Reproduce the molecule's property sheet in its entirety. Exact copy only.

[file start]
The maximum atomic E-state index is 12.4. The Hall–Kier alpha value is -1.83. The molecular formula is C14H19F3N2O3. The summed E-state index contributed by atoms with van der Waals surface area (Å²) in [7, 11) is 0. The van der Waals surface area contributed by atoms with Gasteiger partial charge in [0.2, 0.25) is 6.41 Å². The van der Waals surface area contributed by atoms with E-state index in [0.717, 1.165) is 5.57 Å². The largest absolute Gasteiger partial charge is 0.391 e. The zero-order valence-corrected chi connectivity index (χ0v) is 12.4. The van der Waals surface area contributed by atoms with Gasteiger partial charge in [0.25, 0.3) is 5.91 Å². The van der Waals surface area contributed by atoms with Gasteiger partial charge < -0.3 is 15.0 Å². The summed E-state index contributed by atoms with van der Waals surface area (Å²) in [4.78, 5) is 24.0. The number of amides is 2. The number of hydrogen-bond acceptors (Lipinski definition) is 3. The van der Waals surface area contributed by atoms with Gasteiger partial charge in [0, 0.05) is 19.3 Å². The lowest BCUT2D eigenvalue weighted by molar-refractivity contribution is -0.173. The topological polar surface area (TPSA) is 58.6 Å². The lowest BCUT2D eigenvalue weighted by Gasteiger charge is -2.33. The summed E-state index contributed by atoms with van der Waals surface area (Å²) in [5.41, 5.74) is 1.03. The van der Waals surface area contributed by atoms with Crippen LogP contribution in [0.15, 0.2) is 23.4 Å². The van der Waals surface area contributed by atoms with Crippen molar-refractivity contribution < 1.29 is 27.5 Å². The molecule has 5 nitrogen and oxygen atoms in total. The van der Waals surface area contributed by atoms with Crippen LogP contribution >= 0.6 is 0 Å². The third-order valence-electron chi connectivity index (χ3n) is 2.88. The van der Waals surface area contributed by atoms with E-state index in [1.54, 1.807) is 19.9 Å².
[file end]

The maximum atomic E-state index is 12.4. The Hall–Kier alpha value is -1.83. The molecular formula is C14H19F3N2O3. The summed E-state index contributed by atoms with van der Waals surface area (Å²) in [7, 11) is 0. The van der Waals surface area contributed by atoms with Gasteiger partial charge in [0.2, 0.25) is 6.41 Å². The van der Waals surface area contributed by atoms with E-state index in [0.717, 1.165) is 5.57 Å². The largest absolute Gasteiger partial charge is 0.391 e. The zero-order valence-corrected chi connectivity index (χ0v) is 12.4. The van der Waals surface area contributed by atoms with Gasteiger partial charge in [0.25, 0.3) is 5.91 Å². The van der Waals surface area contributed by atoms with Gasteiger partial charge < -0.3 is 15.0 Å². The summed E-state index contributed by atoms with van der Waals surface area (Å²) in [4.78, 5) is 24.0. The number of amides is 2. The number of hydrogen-bond acceptors (Lipinski definition) is 3. The van der Waals surface area contributed by atoms with Gasteiger partial charge in [0, 0.05) is 19.3 Å². The lowest BCUT2D eigenvalue weighted by molar-refractivity contribution is -0.173. The topological polar surface area (TPSA) is 58.6 Å². The lowest BCUT2D eigenvalue weighted by Gasteiger charge is -2.33. The summed E-state index contributed by atoms with van der Waals surface area (Å²) in [5.41, 5.74) is 1.03. The van der Waals surface area contributed by atoms with Crippen LogP contribution in [0.15, 0.2) is 23.4 Å². The van der Waals surface area contributed by atoms with Crippen molar-refractivity contribution < 1.29 is 27.5 Å². The molecule has 5 nitrogen and oxygen atoms in total. The van der Waals surface area contributed by atoms with Crippen LogP contribution >= 0.6 is 0 Å². The third-order valence-electron chi connectivity index (χ3n) is 2.88. The van der Waals surface area contributed by atoms with E-state index in [1.54, 1.807) is 19.9 Å².